Thursday, May 21, 2009

Washington’s Real Estate Market Trends…Buyers Want Bargains Today's market for residential real estate is made up of deals arising from broken loan modifications, short sales, foreclosures, bank owned properties, distressed sellers, receivership's and bankruptcy trustees. In some markets we are seeing an increase in the number of closed transactions in the lower end properties, stimulated by first time buyers. People want a bargain, and many are willing to wait for several months working through the short sale process. Others are willing to be a part of a frenzied bidding war over a bank-owned house. Worse, in some way, the supply of residential property has been artificially constrained during the past months by:
  • New state statutes requiring banks to engage in work-out negotiations before foreclosing;
  • The federal government requesting a voluntary moratorium on foreclosures;
  • Borrowers filing lawsuits and bankruptcies; and
  • The promise of a bailout of financially strapped borrowers.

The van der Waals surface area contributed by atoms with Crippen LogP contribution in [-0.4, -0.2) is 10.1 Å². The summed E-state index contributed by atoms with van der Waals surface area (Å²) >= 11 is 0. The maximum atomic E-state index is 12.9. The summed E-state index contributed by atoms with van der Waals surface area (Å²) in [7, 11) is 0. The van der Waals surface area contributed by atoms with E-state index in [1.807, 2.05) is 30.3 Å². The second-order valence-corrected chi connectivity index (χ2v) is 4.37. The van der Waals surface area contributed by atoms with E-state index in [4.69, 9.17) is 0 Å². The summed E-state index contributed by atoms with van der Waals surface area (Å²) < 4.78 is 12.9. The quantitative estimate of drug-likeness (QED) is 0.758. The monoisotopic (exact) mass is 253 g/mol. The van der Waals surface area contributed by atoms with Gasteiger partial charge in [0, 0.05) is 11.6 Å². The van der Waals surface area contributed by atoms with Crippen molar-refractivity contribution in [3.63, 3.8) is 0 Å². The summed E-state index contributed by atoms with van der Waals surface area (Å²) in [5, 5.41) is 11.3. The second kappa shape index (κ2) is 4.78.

To hope to understand the state of the market, we must try to recognize, comprehend and analyze new layers and factors never before experienced by the current group of working real estate professionals and other intermediaries. Such factors include consumer demand influenced by fear, greed and loss; inefficient and artificially constrained supply; stricter underwriting guidelines; contraction of financial products and markets; new state and federal statutes, regulations and guidelines; record high unemployment levels; and over leverage of individuals, families and business. There has been an increase in the number of sales. Interest rates on 30-year fixed conforming loans remain extremely low ---- around 5 percent ---- relative to historical norms. Median income appears to remain comparatively stable, although unemployment is increasing. Overall, market value may continue to decline, but at a slower pace, except for the periods of time when foreclosures are actually pursued in earnest. Areas experiencing a larger number of job losses may continue to have moderate price decreases. For the foreseeable future, the markets will be mixed, troubled and stressed. Yet many are saying that we may be nearing the bottom of the residential real estate market for existing homes. So if buyers are looking at homes in a neighborhood and community in a relatively stable older market, and all things are steady in their personal lives, the time to buy may be close. If prospective buyers want to obtain homes in a newer area and their jobs are not stable, they may want to wait for a little while. If buyers have not purchased anything within the next five years, they will probably wish they had. That’s my take, what ours?

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